The Osteopathic Physicians & Surgeons of Oregon, Inc. (OPSO) began in 1906 as the Oregon Osteopathic Association. For over 100 years, the association has served as the voice of the osteopathic profession, providing advocacy, leadership, and educational opportunities for osteopathic physicians in Oregon.
OPSO is a membership organization whose purpose is to promote the causes, needs, goals, and advancement of osteopathic medicine in Oregon for the benefit of the members and community in which they serve. OPSO is an affiliate organization of the American Osteopathic Association and is governed by an 11-member Board of Directors. In addition to the Board of Directors, OPSO programs and policies are guided by a structure of committees. Standing committees include the Committee on Public Policy, Continuing Medical Education Committee, Membership Committee, and Clinical and Professional Education Committee.
If you are interested in learning more about OPSO, would like to become a member, or are interested in serving on an OPSO committee or board, please contact us at firstname.lastname@example.org or call 503.299.6776.
If you are interesting in finding an osteopathic physician in your area, visit our find a provider page
List of current and previous OPSO presidents
Significant Dates in Oregon Osteopathic History
1899: F.E. Moore is the first DO to practice in Oregon
1906 - The Oregon Osteopathic Association is founded
1906-1907: Oregon law enacted limiting DOs to manipulation, minor surgery and obstetrics, while F.E. Moore, D.O. from LaGrande becomes the first D.O. appointed to the Oregon Board of Medical Examiners (Now Oregon Medical Board)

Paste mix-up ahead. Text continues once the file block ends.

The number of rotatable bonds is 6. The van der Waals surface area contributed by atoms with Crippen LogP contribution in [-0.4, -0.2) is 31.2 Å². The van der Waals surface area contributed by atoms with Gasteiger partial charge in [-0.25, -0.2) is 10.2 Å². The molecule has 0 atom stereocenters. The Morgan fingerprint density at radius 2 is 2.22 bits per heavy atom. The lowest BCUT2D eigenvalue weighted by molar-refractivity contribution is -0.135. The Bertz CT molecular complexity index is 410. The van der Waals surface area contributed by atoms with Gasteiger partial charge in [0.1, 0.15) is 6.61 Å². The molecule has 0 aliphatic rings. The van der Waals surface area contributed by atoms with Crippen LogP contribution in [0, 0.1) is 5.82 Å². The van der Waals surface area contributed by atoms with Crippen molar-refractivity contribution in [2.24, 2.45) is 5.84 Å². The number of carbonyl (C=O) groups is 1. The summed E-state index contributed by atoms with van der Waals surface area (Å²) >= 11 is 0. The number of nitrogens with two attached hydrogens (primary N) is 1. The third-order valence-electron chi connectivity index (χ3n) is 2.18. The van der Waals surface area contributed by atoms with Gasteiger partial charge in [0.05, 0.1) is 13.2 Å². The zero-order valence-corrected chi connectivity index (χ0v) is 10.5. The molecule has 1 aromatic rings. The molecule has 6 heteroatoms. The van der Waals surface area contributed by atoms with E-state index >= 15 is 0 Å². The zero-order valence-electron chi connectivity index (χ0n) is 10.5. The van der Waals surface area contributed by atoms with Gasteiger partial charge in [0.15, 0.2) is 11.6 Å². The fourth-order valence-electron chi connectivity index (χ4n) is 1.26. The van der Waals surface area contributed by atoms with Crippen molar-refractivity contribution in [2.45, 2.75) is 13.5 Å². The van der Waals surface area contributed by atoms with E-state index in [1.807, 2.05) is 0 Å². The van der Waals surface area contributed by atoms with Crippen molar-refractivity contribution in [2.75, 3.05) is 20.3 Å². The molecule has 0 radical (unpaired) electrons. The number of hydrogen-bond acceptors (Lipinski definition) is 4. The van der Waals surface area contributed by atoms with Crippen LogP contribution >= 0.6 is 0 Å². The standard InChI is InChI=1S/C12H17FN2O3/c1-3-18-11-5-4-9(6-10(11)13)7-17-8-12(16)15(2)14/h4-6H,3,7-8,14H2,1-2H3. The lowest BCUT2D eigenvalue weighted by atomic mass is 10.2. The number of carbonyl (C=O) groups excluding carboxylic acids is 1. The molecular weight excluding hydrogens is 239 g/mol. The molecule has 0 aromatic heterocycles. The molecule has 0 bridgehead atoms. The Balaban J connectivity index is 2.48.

1926: Osteopathic Physicians are granted full practice privileges including medicine, surgery, and prescriptive privileges
1940s: Osteopathic hospitals are established in Portland, Medford, Eugene, Canyonville, Dallas, and Forest Grove. Eastmoreland Hospital in Portland begins training program for General Practitioners
1948: New law requires a D.O. to serve on the Oregon Board of Medical Examiners
1950s: Legislature mandates insurance coverage for all D.O. services and prohibits discrimination in hospital staff privileges
1957: A second D.O. is added to the Board of Medical Examiners as an alternate member
1979: Osteopathic hospitals are granted special exemptions in the Certificate of Need planning process
1983: Legislature guarantees payment of Osteopathic Manipulative Treatment in Worker’s Compensation
1987: Eastmoreland Hospital begins a Family Practice residency program
1995: Legislature guarantees acceptance of osteopathic training in credentialing by hospitals, insurance companies, IPA’s and other health care entities
2001: Al Bates, D.O. becomes the first D.O. elected to the Oregon Legislature
2004: Eastmoreland Hospital closes, closing the only osteopathic residency program in the state
2009: Samaritan Health Services begins an osteopathic residency program in Family Practice, Internal Medicine, and Psychiatry
9/29/2016 » 9/30/2016
Fundamentals of Communication and Resolution Programs